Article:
The tickets which the plaintiff and her husband had were transfer tickets, and upon their face, as they were punched by the first conductor, they gave to the holders the right to a passage to the plaintiff's destination. She only claimed what her ticket said she might have. The defendant, however, showed that the first conductor, under the rules of the company, had no right to issue such tickets for transfer from one point on one line to another point on the same line, but only to issue them for transfer to some other point on some one of the other lines that the defendant was operating in that vicinity. He had no right to issue them so that they would operate as stopovers on the same line. He had them in his possession for the purpose of issue, but not for the purpose he issued them here. There was nothing on the face of the ticket that indicated this limitation. The ticket reads, "good only to whom issued on next car over the line punched, within thirty minutes of time canceled, subject to the rules of the company." There were no rules on the subject published so that the traveling public could see or read them, and it may be inferred from the evidence that there were no written or printed rules on the subject. It was shown that the plaintiff or her husband when they received the tickets had no knowledge of any want of authority in the conductor to issue them.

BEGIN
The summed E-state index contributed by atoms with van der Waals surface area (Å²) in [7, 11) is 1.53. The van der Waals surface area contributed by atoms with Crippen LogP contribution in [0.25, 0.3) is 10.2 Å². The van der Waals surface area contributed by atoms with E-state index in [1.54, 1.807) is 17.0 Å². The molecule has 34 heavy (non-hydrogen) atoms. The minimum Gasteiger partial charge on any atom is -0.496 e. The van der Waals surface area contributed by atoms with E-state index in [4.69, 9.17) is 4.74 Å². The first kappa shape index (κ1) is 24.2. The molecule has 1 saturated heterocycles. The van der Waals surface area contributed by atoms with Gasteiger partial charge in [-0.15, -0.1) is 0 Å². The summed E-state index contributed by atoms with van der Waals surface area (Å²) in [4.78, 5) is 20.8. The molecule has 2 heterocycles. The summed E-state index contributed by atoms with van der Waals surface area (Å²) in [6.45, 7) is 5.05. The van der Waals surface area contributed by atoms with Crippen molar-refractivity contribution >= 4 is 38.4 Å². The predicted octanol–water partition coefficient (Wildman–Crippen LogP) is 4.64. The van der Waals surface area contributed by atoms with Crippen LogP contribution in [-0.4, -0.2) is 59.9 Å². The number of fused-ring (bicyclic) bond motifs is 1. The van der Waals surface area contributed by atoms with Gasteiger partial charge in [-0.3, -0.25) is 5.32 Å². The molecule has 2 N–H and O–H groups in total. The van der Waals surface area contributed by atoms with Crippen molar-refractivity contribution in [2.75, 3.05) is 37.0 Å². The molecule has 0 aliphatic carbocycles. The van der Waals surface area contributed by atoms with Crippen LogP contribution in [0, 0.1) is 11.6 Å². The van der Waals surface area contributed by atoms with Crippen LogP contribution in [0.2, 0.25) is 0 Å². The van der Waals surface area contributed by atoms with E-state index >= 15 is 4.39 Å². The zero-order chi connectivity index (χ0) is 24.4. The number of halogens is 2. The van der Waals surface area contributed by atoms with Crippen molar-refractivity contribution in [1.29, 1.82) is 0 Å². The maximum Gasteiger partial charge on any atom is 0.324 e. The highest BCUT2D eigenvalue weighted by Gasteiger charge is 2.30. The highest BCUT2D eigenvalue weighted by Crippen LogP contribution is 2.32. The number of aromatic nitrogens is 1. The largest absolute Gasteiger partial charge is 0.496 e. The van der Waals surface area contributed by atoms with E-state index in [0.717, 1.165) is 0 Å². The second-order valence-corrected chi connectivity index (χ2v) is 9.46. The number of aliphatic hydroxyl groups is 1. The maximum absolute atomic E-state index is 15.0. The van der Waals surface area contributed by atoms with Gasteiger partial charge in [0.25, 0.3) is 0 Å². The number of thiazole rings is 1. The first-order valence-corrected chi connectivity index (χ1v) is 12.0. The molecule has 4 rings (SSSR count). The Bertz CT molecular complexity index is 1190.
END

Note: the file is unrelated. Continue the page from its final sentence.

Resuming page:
The trial court charged the jury that the ticket issued by the first conductor bound the defendant and that the plaintiff had a right to ride thereon. This is claimed to be error. We think not.
There is no dispute as to what occurred at the time the first conductor issued the tickets. He had possession of the tickets and in issuing them was acting within the scope of his apparent authority. The defendant was, I think, bound by his act. ( Tarbell v. Northern Central R. Co., 24 Hun, 51; Miller v. King, 84 id. 308.) In Cosgrove v. Ogden ( 49 N.Y. 255) it is said that the test of a master's liability for the act of his servant is whether the act was done in the prosecution of the master's business, not whether it was done in accordance with the instructions of the master to the servant. In Hanover Bank v. Am. Dock Trust Co. ( 148 N.Y. 612, 620) it is said an agent may bind his principal within the limits of the authority with which he has apparently been clothed in respect to the subject-matter.